The second question is, whether, in so far as he was a transferor by virtue of having given a direction as tenant for life for the change of investment that led to the investments representing capital moneys being exchanged for ordinary shares of the Company, he made that suppositious transfer in a fiduciary capacity " within the meaning of section 46. That he acted in a fiduciary capacity I have already accepted: and, though the Act is wholly obscure on this point, I think that when a person is a suppositious transferor by virtue of a suppositious transfer the act, whatever it may be, that makes him subject to the supposition must itself be treated as a transfer in order to see whether the suppositious transfer was made in a fiduciary capacity or not. The effect of section 58 (5) is to impose a special meaning on the words fiduciary capacity: it must be a fiduciary capacity imposed on the actor otherwise than by a disposition made by him and no other sort of capacity. I have felt some doubt whether the circumstance that Lord St. Levan created the power of investment by making the Appointment of 23rd March, 1927, did not result in the fiduciary capacity in which he gave his direction being imposed by a disposition made by him. But your Lordships, I believe, are unanimous in rejecting this construction of section 58 (5) and it is with something less than regret that I waive my doubts in the matter and accept the view that in giving the direction Lord St. Levan made a suppositious transfer in a fiduciary capacity only and that, regarded in this way, his transfer is exempted from recognition under section 46. But, as I have already said, I think that he was a suppositious transferor of the investments in another way and, as such, did not act in a fiduciary capacity.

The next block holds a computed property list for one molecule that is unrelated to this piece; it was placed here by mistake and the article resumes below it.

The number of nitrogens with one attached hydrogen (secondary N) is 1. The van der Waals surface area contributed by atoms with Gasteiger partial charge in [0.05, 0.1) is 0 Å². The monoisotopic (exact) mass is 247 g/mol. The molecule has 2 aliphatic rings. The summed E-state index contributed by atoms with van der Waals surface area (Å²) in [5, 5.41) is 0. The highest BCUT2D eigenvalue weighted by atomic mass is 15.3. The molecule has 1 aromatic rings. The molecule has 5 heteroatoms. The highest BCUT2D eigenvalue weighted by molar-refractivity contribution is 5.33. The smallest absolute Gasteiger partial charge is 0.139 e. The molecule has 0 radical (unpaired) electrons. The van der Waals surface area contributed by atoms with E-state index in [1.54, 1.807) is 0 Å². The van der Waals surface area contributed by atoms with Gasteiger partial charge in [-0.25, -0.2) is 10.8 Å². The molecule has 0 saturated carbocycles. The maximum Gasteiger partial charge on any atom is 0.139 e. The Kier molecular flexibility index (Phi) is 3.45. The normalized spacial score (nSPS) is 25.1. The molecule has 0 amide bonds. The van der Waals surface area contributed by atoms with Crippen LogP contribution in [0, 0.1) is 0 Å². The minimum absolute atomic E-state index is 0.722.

So much for the investments; and it was conceded that the equitable interests in undivided shares of land are for this purpose governed by the same considerations as apply to the investments. So I think that those too were transferred by Lord St. Levan. Then there is the settled land. Its situation is different from that of the investments in that Lord St. Levan was himself the conveying party and therefore made a transfer to theCompany in the ordinary sense. This he was in a position to do because the freehold in fee simple had been vested in him by the operation of the Settled Land Act, 1925, to hold the same upon trust to give effect to the equitable interests from time to time subsisting under the settlement. He sold the land as tenant for life and transferred as trustee to give effect to the sale that he had made: and in this case I do not think that he could possibly be said to have imposed the fiduciary capacity in which he transferred by any disposition made by himself, for in fact the Resettlement of 1879 neither vested in him an estate in fee simple nor gave him a power of sale. It was the Act of 1925 that both transferred the fee simple to him and enacted that he should hold it as a trustee. Therefore when he came to transfer it he acted in a fiduciary capacity imposed upon him otherwise than by a disposition made by himself. But for section 58 (2) that would be enough to exempt the transfer of the settled land from the operation of section 46. That sub- section however raises the same difficulty as I have discussed in relation to the investments. If it were no more than a provision supplementary to section 46, in the sense that it was so drawn as to apply only to cases which section 46 did not cover by its own terms, it might be proper to ignore it in a case where, as here, section 46 did, in the natural and ordinary sense of " transfer ", apply. But, as I have said, I do not think that section 58 (2) can be regarded in this way. It applies directly to Lord St. Levan, for the settled land came to be included in the resources of the Company by the effect of his conveyance. It applies to him also in the extended sense, for the transfer that he made was one of a series of associated operations of which the Appointment dated 23rd March, 1927, was one: without that appointment that transfer could never have been made, as it was, for a consideration consisting in part of payment by instalments. Here again therefore Lord St. Levan can be treated as a transferor in two distinct ways, one, as actual transferor but in a fiduciary capacity, the other, as suppositious transferor but acting, as such, not in a fiduciary capacity. Here again I think that the Crown is entitled to choose whichever way of presenting the matter under section 58 (2) may better suit its case and, accordingly, I think that there was a transfer of the settled land also for the purposes of section 46.